Warning: Major spoilers ahead for season 2 of You.
In Netflix’s psychological romance thriller You, Victoria Pedretti plays Love Quinn, a young woman in Los Angeles still grieving the death of her husband when she meets murderous boyfriend Joe Goldberg (Penn Badgley), who is now going by the name Will Bettelheim. But Victoria first auditioned for a very different You character: Season 1’s Guinevere Beck (played by Elizabeth Lail).
Beck and Love are a world apart, but it’s difficult not to compare them, since Joe spends basically the entire second season doing just that. “I think Beck carried a lot of insecurities that made her very easily manipulated,” Victoria tells Teen Vogue. “Love is written as a character who is not easily moved, and [who is] very strong in her beliefs. So, there’s a lot of contrast right there. It wasn’t going to be the same season. It wasn’t going to be the same thing because this person that he’s fixated on is very, very different.”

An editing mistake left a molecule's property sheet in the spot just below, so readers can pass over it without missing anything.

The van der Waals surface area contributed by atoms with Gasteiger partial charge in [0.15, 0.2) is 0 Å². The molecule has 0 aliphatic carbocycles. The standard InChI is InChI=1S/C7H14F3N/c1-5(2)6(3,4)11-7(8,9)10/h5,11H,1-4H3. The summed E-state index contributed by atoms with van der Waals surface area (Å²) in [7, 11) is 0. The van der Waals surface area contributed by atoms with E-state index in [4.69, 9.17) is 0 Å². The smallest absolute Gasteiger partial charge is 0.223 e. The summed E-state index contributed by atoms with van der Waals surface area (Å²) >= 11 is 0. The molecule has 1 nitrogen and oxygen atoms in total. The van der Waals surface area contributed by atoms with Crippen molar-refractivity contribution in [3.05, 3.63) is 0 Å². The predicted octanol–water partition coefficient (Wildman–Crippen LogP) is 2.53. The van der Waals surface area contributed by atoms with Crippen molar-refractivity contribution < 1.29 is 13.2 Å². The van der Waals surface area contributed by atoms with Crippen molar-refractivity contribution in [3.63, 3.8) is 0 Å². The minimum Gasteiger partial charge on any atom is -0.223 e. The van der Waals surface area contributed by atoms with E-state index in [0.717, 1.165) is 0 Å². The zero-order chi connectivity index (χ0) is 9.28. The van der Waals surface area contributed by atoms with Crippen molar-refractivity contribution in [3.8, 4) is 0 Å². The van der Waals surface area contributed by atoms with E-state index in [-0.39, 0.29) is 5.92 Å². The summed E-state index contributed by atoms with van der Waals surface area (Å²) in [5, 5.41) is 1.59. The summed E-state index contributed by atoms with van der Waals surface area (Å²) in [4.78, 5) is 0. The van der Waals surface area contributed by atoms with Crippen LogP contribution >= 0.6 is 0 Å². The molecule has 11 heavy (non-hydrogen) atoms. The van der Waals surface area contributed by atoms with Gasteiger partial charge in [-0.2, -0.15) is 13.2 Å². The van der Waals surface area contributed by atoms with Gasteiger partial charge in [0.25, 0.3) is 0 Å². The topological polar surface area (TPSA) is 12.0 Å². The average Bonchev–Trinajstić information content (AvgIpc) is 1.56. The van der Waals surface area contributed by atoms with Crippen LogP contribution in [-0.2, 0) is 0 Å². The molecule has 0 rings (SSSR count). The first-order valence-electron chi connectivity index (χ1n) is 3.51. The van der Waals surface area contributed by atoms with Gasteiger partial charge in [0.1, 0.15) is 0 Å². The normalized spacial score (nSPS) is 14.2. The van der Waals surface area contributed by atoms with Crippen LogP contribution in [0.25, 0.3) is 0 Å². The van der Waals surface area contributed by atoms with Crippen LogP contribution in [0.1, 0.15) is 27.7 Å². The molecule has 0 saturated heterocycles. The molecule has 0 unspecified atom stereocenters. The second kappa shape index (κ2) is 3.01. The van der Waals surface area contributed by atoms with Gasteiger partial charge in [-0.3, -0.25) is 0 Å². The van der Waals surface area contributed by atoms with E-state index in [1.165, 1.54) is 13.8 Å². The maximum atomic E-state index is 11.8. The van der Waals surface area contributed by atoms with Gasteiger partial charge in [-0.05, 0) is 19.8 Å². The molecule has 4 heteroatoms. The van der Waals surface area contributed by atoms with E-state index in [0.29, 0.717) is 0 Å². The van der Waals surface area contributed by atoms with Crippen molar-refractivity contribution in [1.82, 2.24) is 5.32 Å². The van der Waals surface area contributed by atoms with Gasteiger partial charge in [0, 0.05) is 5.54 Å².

If you haven’t read Caroline Kepnes’s original books, you’d be forgiven for thinking season 2 was going to go down just like season 1. A pretty, vulnerable love interest. A carefully plotted meet-cute. A honeymoon phase, a realization of bad behavior, and a violent end. Season 2 does cover those plot points — but it twists them into something new, something more complicated.
At the center of that twist is Victoria’s Love, so it’s not such a bad thing that she didn’t end up with the role of Beck. Plus, 24-year-old Victoria got to play another dynamic character for her debut professional acting role: Nell Crane in the hit horror anthology, The Haunting of Hill House, a part she won just a few months after graduating from the Carnegie Mellon School of Drama in 2017. When she spoke to Teen Vogue about You season 2, she was already filming the second installment, The Haunting of Bly Manor, which will air later in 2020.
In comparison to the Haunting series, You’s brand of terror is subtler. Often, You’s best trick is letting viewers lapse into comfortable acceptance of Joe Goldberg’s frequent internal monologues. We see the world how Joe does, and he typically fails to see women as actual people, instead preferring to see them as broken, or traumatized, or in need of saving and monitoring and stalking and kidnapping and—yeah, doesn’t seem so romantic anymore, does it?